Matthew 5:22 and Jesus and Paul's use of "fool"

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Jake

Puritan Board Senior
How are we to understand this verse: "Whosoever shall say, Thou fool, shall be in danger of hell fire." (Matthew 5:22), seeing that both Jesus (e.g., Mt 23:17, 19; Lk 11:40; Lk. 24:25) and Paul (e.g., I Cor 15:36; Gal 3:1) called men fools, including specifically?

Are we to understand that the use of this word is not absolutely sinful (hence "in danger of hell fire"), but that it can be sinful if used wrongly by sinful men?
 

Contra_Mundum

Pilgrim, Alien, Stranger
Staff member
Is "fool" a true description of a man, based on biblical criteria; or is the epithet an abusive ad hominem attack?

Mt.5:22 has more than one clause, and is part of a whole paragraph dealing with the 6th Commandment.

Mat 5:21-22 "You have heard that it was said to those of old, 'You shall not murder; and whoever murders will be liable to judgment.' But I say to you that everyone who is angry with his brother [without a cause, KJV] will be liable to judgment; whoever insults his brother will be liable to the council; and whoever says, 'You fool!' will be liable to the hell of fire.​

The context teaches that Jesus is offering yet another correction to the legalistic, letter-of-the-law parsing of the scribes who tended to ignore the intent of the law, thereby coming up with "obedience" that was self-justifying. Indeed, it often had the character of permission.

The scribes taught that to keep the 6C, one had only refrain from murder. Jesus upped the spiritual ante, by condemning sinful anger as the seed of murder, making that "liable to" the same bar of justice (human or divine) that the killer had to defend himself at. He then takes it two steps more, making the use of insults/belittlings answerable to the council (i.e. the Supreme Court); and making the thoughtless use of even a Biblical term ("I can use that, right? It's in the Bible") subject to the Ultimate Condemnation.

Jesus strips away all the putative loopholes, and raises the holy bar of righteousness to a pitch that no one (no one capable of sober self-assessment) believes he can meet. Only this kind of righteousness can find a home in the Kingdom of God. That is to say: only those who acknowledge they cannot possibly have an entrance into the blessedness of the Messiah's kingdom if measured on their own merits, but who humbly beg for that entrance because life cannot go on outside it, who ask for the King to receive them for his own sake--only they have any hope of finding that perfect peace and rest.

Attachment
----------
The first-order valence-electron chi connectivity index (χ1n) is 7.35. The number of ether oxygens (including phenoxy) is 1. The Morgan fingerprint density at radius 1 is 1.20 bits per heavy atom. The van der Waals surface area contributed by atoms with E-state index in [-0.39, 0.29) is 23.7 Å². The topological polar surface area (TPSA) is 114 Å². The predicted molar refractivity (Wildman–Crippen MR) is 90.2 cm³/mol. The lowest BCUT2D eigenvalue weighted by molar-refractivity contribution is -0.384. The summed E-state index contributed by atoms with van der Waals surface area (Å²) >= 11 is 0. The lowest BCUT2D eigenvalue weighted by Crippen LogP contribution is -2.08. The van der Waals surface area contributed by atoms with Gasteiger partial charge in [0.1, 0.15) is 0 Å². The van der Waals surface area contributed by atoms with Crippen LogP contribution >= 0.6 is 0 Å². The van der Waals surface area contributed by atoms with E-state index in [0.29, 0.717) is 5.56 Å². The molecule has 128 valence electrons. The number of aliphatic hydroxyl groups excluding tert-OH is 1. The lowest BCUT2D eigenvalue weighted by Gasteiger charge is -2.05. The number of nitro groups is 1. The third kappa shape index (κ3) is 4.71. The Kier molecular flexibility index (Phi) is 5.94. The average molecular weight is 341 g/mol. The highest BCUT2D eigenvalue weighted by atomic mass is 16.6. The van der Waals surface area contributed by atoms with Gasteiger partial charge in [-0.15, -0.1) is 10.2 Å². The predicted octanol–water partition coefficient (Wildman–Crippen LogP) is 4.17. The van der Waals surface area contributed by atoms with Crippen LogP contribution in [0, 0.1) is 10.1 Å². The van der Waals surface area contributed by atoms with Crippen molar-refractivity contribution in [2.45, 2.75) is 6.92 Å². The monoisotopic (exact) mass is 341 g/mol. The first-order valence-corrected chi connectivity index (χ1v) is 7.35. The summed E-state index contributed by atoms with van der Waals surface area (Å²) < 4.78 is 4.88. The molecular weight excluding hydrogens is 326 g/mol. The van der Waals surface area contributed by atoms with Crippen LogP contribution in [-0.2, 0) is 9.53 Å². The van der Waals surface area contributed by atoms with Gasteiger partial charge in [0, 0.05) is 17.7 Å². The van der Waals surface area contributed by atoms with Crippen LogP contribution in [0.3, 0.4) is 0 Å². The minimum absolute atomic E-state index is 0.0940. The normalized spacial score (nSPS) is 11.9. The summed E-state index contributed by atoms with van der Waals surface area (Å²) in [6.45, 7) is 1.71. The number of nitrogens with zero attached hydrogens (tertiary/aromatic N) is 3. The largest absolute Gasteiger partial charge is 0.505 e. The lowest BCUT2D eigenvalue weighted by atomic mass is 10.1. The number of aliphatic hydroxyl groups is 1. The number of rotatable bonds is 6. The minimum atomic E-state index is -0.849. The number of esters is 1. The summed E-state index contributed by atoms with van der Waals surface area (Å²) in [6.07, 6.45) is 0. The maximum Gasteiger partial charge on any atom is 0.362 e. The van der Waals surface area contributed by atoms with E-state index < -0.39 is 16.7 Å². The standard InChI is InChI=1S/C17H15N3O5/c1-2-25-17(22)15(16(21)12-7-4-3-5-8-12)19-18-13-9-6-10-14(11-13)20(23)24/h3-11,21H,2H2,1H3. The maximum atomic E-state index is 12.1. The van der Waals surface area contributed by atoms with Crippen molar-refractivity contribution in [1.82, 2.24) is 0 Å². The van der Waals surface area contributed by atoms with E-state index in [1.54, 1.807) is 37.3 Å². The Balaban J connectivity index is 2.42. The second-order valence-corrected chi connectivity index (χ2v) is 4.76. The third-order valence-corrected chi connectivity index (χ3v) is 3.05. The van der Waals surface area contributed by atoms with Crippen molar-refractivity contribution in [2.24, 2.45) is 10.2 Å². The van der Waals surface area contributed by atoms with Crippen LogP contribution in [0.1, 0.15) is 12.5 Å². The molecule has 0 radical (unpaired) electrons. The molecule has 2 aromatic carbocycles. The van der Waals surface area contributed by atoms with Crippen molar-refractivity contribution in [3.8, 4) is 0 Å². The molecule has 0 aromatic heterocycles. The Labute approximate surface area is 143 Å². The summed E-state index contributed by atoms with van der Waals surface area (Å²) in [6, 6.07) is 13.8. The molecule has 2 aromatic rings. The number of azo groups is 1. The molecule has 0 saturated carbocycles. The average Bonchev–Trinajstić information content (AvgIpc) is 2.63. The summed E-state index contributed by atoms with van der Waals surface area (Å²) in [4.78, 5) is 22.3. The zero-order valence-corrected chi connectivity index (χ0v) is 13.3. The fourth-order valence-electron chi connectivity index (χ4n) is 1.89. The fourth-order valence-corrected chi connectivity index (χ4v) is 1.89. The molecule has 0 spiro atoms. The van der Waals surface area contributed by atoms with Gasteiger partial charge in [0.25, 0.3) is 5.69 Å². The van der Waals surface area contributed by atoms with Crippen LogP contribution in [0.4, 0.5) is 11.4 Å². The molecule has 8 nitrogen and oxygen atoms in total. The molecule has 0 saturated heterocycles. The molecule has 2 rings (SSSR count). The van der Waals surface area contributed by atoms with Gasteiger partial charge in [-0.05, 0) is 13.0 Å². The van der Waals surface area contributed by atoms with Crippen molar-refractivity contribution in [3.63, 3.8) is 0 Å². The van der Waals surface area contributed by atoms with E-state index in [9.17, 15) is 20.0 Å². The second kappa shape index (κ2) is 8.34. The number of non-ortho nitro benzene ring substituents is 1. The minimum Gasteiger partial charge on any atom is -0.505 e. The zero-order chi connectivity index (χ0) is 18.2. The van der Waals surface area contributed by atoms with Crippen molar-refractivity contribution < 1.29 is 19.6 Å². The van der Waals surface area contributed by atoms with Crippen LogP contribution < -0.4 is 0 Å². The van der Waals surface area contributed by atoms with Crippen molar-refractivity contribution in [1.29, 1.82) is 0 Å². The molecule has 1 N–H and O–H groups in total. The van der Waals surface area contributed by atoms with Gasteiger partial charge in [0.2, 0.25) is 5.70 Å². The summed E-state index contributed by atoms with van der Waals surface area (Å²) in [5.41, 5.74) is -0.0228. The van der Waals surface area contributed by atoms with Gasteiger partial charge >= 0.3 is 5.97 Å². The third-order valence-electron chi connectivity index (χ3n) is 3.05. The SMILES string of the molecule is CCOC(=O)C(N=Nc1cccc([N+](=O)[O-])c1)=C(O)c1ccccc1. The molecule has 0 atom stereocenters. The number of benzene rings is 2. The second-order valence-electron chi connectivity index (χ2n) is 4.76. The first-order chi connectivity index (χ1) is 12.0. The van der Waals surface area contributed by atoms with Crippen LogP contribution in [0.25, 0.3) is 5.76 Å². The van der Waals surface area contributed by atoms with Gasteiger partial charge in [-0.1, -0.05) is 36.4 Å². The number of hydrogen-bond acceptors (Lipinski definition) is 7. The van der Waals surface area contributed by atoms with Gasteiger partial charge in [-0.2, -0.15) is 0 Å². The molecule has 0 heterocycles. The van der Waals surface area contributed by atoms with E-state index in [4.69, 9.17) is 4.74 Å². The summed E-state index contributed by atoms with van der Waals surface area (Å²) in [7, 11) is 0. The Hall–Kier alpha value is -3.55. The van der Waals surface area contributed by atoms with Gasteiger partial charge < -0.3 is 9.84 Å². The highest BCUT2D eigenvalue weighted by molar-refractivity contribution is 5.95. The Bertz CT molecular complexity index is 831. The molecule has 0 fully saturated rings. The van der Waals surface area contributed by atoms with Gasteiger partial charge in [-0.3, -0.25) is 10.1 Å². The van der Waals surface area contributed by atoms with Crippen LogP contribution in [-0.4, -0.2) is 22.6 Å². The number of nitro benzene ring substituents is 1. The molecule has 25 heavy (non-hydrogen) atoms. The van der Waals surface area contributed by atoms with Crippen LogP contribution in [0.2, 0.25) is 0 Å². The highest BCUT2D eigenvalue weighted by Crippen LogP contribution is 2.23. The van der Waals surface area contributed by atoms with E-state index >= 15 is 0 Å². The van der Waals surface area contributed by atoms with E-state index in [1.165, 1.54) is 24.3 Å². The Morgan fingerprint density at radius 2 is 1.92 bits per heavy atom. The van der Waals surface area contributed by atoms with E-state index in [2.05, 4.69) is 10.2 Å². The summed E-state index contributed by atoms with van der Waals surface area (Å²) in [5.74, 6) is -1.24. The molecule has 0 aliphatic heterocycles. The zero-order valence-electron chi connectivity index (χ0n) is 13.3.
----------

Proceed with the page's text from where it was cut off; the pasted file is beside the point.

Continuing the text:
To name someone "a fool" is a judgment. "With what judgment ye judge, ye shall be judged," Mt.7:2. If you are content to be judged by the Word, then use the Word to pronounce your judgments. And beware the consequences.
 

brendanchatt

Puritan Board Freshman
Remember that Job also told his wife that she was like one of the foolish women when she told him to curse God, and he did not sin in what he said.
 
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brendanchatt

Puritan Board Freshman
Maybe it is simply like other types of discernment: if it is wrong or ill-intended, then it is evil.

For the sake of argument, one might say Jesus and Paul spoke as prophets of God who can judge. But I would argue that we should judge righteous judgment and make purposeful use of it with respect to our place and calling, typically as superiors or equals.

When Paul denounced the man he after found out the be the high priest, he repented only forasmuch that the man was the high priest, who should be not cursed according to the law.
 
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